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Revising The Senate Essay

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Revising the US Senate...

The US Senate is the least representative legislative and worst branch of a government body in the democratic world. An ever shrinking minority of voters has the power to obstruct policies favored by the majority of the American people.
From the 18th century to the present, the ratio of large- to small-state populations has grown from 19-to-1 to 66-to-1. Today, half of the Senate can be elected by 15 percent of the American people—and the problem is only getting worse. Most of the population growth in the United States in the foreseeable future will be concentrated in a few populous states (chiefly California). By the middle of the next century, as few as 5 percent of the population, or even 1 percent, may have majority power in the Senate.

Most of the Founding Fathers hated the Senate, which they created to satisfy small states, like Rhode Island, that demanded equal representation in the new federal government. In "The Federalist No. 22," Alexander Hamilton, criticizing the Senate by implication, identified equal representation of the states in the national government as one of the worst defects of the Articles of Confederation. Allotting representatives on the basis of statehood rather than population, he wrote, "Contradicts the fundamental maxim of republican government, which requires that the sense of the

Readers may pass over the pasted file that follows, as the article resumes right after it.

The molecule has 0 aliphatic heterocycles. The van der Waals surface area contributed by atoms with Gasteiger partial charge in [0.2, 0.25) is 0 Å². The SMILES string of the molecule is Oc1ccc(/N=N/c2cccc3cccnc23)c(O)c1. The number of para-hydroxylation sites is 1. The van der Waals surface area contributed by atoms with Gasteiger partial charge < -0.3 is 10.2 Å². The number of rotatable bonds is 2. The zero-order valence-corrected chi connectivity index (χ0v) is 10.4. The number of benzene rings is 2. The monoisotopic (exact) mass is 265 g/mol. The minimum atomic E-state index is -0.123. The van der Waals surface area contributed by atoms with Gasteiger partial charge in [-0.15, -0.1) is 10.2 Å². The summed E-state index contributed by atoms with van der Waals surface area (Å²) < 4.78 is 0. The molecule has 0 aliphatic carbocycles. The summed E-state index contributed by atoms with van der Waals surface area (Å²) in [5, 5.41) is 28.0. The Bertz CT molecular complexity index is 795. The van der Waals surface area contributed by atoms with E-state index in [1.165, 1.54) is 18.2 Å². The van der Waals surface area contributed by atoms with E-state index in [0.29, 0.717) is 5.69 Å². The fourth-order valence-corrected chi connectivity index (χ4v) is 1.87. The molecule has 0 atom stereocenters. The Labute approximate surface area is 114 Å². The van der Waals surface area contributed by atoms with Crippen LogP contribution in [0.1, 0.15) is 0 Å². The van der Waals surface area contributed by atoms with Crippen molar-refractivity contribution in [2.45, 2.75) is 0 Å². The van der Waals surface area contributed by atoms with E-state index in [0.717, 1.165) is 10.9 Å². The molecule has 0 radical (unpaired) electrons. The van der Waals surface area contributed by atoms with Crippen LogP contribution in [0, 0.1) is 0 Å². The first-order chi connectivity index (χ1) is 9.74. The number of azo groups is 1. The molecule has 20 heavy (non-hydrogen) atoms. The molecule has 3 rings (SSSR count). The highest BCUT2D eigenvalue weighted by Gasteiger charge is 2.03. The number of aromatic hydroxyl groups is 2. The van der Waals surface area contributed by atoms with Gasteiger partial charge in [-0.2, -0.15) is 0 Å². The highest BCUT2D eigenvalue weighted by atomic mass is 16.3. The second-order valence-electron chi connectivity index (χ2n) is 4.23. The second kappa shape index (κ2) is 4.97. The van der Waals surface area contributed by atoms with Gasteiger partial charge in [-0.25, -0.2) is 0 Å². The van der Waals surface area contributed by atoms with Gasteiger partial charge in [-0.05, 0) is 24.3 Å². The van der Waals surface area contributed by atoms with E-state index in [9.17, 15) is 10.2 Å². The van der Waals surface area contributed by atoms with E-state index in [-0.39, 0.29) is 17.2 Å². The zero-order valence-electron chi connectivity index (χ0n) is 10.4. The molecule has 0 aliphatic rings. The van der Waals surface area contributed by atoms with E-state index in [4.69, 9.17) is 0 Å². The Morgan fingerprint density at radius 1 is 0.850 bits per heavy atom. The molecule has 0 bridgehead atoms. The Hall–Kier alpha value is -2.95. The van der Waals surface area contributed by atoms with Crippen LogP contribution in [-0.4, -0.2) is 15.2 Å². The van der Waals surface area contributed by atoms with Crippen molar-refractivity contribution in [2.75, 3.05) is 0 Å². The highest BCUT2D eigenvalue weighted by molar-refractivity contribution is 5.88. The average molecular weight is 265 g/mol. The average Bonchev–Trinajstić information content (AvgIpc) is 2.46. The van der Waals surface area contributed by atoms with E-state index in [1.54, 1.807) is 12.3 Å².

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Even through delegations to the Constitutional Convention of 1787 managed to booby-trap the Constitution to protect them. Article V states that the American people cannot amend the Constitution to get rid of equal suffrage for the states: "No State, without its Consent, shall be deprived of its equal suffrage in the Senate." And Article IV, Section 3, provides that no state can "be formed by the Junction of two or more States, or parts of States, without the consent of the Legislatures of the States concerned as well as of the Congress." Not one, but two poison pill
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